Maskiell is conquering his demons and making up for lost time

Jason Maskiell is back racing.

Jason Maskiell is back racing.

Top sports performers often seem to have addictive personalities.

It's that focus, that determination, that ability to shut out everything else to just concentrate on their chosen field that separates the best from the run-of-the-mill performers.

It can bring adulation, great rewards and a strong sense of self-belief.

But it can also bring the opposite.

It can lead to a loss of confidence if results don't go well or things in a performer's personal life don't work out.

It can also  lead to drug dependency, the ruin of so many promising young lives.

Jason Maskiell knows both sides of the story. Having sampled the highs racing had to offer, his personal life plunged to depths that few who have not been in the grip of a drug as addictive as the methamphetamine commonly known as ice can understand.

Now clean and sober – he has also given up alcohol – the former top apprentice is determined to make the most of every opportunity that comes his way in a life in which, he says, he feels as though he has been reborn.

Maskiell was the champion Victorian apprentice in the 2009-10 season and finished runner up behind Luke Nolen in the riders' premiership.

The young Tasmanian looked to have every chance of becoming one of the state's leading riders.

But Maskiell went off the rails, his career nosediving as he became more dependent on drink and drugs.

He first got caught out in 2011 and was banned for six months. In 2013 he was tested and proved positive after riding at Kyneton, and was outed for 18 months.

Maskiell during his racing days before addiction sidelined him from racing.

Maskiell during his racing days before addiction sidelined him from racing.Credit:Vince Caligiuri

With two strikes his career looked to be virtually over at the age of 23.

But Maskiell – son of former leading Tasmanian rider Stephen – has shown his resolve and determination to rebuild his career.

He has fought the cravings, temptations and desires for another hit and is slowly re-establishing himself.

The now 28-year-old knows that he, like any recovering addict, is only one bad day away from sinking back into his life-threatening vice, but he believes he has the support systems in place to help him recast his life.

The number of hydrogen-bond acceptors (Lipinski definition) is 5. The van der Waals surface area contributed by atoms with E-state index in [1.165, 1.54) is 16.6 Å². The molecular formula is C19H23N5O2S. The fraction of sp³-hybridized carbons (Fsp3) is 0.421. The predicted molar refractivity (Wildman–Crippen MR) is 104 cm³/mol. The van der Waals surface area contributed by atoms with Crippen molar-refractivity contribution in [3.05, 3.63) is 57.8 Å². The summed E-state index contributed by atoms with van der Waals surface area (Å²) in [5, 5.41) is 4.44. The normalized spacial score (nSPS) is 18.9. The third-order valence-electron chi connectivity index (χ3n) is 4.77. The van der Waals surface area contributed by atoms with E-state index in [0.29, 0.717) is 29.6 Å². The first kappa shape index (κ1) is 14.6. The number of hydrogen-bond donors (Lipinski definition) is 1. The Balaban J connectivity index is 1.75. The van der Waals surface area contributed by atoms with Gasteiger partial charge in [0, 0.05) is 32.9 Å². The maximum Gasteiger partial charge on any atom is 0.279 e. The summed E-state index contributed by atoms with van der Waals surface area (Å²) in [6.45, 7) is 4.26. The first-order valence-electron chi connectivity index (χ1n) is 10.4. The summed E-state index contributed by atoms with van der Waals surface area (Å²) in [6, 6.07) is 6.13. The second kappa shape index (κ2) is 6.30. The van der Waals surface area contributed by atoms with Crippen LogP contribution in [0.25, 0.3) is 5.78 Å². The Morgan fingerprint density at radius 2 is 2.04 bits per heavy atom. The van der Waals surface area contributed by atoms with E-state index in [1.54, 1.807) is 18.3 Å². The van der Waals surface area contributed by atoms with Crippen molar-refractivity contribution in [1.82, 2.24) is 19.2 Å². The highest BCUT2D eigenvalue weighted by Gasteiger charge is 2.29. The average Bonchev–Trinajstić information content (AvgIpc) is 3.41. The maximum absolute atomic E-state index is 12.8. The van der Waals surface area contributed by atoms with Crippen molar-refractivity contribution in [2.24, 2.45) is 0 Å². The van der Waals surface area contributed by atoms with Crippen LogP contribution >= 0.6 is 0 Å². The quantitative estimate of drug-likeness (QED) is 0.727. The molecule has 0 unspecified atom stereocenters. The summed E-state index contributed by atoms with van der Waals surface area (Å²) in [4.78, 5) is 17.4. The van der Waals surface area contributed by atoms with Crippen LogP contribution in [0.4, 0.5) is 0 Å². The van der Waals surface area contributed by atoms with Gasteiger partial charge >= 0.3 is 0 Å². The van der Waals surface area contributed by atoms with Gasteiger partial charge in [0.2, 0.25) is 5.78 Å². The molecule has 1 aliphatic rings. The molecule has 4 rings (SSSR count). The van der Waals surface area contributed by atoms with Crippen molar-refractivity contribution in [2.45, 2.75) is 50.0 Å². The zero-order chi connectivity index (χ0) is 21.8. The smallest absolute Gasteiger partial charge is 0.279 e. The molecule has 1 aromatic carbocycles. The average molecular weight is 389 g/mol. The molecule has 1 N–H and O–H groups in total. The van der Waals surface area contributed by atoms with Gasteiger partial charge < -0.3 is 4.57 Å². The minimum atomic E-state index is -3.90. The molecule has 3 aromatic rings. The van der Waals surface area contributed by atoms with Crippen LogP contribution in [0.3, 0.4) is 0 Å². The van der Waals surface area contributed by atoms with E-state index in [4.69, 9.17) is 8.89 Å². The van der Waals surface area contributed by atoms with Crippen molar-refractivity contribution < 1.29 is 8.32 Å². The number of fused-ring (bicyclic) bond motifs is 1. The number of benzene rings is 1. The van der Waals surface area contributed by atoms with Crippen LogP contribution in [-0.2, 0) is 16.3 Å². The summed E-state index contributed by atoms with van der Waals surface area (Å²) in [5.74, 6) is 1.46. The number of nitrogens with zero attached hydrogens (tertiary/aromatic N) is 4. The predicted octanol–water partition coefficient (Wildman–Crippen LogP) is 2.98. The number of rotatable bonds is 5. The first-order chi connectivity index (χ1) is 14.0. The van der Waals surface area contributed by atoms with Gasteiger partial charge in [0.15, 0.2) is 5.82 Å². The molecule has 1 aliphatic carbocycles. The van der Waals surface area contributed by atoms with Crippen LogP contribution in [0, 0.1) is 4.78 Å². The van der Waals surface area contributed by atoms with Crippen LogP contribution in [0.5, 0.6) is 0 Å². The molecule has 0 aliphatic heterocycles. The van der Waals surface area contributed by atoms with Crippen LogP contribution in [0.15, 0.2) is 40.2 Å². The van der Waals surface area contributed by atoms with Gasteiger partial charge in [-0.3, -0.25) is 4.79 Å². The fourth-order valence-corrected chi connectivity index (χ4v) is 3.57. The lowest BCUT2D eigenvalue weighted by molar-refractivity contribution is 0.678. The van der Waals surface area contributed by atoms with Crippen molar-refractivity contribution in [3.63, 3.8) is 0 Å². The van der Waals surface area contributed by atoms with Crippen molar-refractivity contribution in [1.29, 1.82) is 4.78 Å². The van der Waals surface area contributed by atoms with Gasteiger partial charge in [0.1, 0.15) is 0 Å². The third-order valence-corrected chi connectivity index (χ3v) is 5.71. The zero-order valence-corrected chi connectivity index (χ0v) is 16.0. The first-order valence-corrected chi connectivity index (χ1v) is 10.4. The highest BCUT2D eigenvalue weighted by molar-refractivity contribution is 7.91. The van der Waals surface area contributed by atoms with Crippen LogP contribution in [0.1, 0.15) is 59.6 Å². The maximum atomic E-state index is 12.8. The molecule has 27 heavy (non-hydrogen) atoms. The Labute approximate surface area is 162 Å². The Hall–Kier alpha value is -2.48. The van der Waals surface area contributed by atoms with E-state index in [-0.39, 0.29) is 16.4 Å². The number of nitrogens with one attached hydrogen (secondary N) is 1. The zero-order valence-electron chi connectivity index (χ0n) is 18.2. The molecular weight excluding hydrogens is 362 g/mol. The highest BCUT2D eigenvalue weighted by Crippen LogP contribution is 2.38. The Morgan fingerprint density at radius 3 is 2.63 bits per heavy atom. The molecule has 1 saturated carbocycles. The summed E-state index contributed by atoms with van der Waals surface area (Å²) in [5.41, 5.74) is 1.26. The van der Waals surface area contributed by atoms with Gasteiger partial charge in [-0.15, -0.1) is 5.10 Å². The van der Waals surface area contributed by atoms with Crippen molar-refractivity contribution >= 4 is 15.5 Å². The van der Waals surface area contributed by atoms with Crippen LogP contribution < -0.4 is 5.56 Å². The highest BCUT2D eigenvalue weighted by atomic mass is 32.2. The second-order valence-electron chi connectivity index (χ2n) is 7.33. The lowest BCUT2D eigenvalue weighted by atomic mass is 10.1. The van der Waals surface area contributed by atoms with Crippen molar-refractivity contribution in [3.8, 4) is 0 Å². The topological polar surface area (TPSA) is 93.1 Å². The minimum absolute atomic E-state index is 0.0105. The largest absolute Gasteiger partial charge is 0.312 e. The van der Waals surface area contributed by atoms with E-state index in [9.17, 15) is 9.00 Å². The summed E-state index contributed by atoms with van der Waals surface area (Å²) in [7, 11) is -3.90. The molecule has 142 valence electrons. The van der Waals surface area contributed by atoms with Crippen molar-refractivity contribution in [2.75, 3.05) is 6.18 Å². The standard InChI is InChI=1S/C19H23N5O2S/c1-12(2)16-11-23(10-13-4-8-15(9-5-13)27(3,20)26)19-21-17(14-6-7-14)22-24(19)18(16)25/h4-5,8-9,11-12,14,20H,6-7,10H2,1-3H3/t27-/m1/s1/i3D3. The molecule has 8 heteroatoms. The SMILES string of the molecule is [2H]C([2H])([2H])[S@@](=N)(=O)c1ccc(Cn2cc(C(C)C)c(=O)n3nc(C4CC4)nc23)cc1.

Recently engaged to Candice Green, a Tasmanian hairdresser whom, he says ''I have known since grade three,'' he is living in Gippsland having struck up a relationship with local trainers Paul and Tracey Templeton, whom he met in Darwin during the NT carnival in August.

''Everything is going good at the moment. I am happy just to be back riding, healthy and happy,'' he said, after competing at Sandown on Saturday.

''I am living at Trafalgar. It's good for my head out there. I know the city would probably bring a little bit better opportunities, but the main thing is to keep my head right,'' he explained.

''If it takes another hour to travel to places so be it.''

Maskiell returned to race riding in Tasmania because his support system was there. But after a year he decided to test himself by riding in Darwin.

''I just wanted to go somewhere small away from my support system. That went really well, so I decided to come to Melbourne.''

He knows he can't do it all on his own.

''My fiancee is really good support. I get along with my family, Lisa Stevens the racing industry psychologist, who is really good. Des O'Keeffe (head of the Australian Jockeys' Association) is there if I need any more back-up.

''The biggest thing is to be up front and tell people where I am at.''

Addiction, he explains, ''is always there, it's not a thing that just goes away. It's a constant thing you have to work at".

''It's good now I can ring people, I can ring my manager, Mandy Allen, and say I need a couple of days off because I need to see the psychologist.

''It's better to be upfront. Everyone has been good, and as long as they are all on the same playing field it's good.

''Even the stewards have been fantastic. Any time I needed a little break they have been fully supportive of it.

''I have been clean just over two years now. It's still a constant thing. I used to dream about it nearly every night. Now I am only dreaming about it once or twice.''

His strike rate has been excellent, around 25 per cent with 11 winners since he began riding mainly at country meetings less than a month ago.

But it's just being there that's important.

''I walked the track and just stood there, looked up at the grandstand and embraced it all. It was just like being a little kid again, I was so excited,'' he said of his return to city racing at Sandown at the weekend.

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